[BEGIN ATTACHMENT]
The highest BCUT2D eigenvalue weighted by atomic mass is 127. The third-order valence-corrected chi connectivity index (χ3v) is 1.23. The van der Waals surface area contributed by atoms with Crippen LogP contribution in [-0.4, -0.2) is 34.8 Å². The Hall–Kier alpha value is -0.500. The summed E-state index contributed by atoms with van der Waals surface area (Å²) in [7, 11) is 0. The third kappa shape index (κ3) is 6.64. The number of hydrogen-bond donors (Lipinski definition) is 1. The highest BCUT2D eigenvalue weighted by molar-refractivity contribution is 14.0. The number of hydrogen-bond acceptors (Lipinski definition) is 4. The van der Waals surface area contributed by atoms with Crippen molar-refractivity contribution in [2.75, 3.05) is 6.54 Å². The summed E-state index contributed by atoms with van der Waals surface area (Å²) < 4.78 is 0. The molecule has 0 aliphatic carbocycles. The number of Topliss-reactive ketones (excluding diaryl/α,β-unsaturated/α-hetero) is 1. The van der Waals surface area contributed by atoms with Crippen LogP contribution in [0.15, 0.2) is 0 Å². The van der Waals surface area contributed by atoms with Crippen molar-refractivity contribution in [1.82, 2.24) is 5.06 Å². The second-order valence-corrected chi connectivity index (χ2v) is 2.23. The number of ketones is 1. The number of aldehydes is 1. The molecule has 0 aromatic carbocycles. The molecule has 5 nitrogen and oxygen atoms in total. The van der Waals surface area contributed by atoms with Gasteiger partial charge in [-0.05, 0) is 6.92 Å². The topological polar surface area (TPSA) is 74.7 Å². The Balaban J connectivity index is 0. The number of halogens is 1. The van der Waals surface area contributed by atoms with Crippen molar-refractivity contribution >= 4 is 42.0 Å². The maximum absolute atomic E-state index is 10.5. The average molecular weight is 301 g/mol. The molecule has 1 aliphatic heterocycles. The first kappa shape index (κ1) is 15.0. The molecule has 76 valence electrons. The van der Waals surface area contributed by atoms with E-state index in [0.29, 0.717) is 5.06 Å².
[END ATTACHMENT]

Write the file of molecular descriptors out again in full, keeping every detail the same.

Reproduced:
The highest BCUT2D eigenvalue weighted by atomic mass is 127. The third-order valence-corrected chi connectivity index (χ3v) is 1.23. The van der Waals surface area contributed by atoms with Crippen LogP contribution in [-0.4, -0.2) is 34.8 Å². The Hall–Kier alpha value is -0.500. The summed E-state index contributed by atoms with van der Waals surface area (Å²) in [7, 11) is 0. The third kappa shape index (κ3) is 6.64. The number of hydrogen-bond donors (Lipinski definition) is 1. The highest BCUT2D eigenvalue weighted by molar-refractivity contribution is 14.0. The number of hydrogen-bond acceptors (Lipinski definition) is 4. The van der Waals surface area contributed by atoms with Crippen molar-refractivity contribution in [2.75, 3.05) is 6.54 Å². The summed E-state index contributed by atoms with van der Waals surface area (Å²) < 4.78 is 0. The molecule has 0 aliphatic carbocycles. The number of Topliss-reactive ketones (excluding diaryl/α,β-unsaturated/α-hetero) is 1. The van der Waals surface area contributed by atoms with Crippen LogP contribution in [0.15, 0.2) is 0 Å². The van der Waals surface area contributed by atoms with Crippen molar-refractivity contribution in [1.82, 2.24) is 5.06 Å². The second-order valence-corrected chi connectivity index (χ2v) is 2.23. The number of ketones is 1. The number of aldehydes is 1. The molecule has 0 aromatic carbocycles. The molecule has 5 nitrogen and oxygen atoms in total. The van der Waals surface area contributed by atoms with Gasteiger partial charge in [-0.05, 0) is 6.92 Å². The topological polar surface area (TPSA) is 74.7 Å². The Balaban J connectivity index is 0. The number of halogens is 1. The van der Waals surface area contributed by atoms with Crippen molar-refractivity contribution >= 4 is 42.0 Å². The maximum absolute atomic E-state index is 10.5. The average molecular weight is 301 g/mol. The molecule has 1 aliphatic heterocycles. The first kappa shape index (κ1) is 15.0. The molecule has 76 valence electrons. The van der Waals surface area contributed by atoms with E-state index in [0.29, 0.717) is 5.06 Å².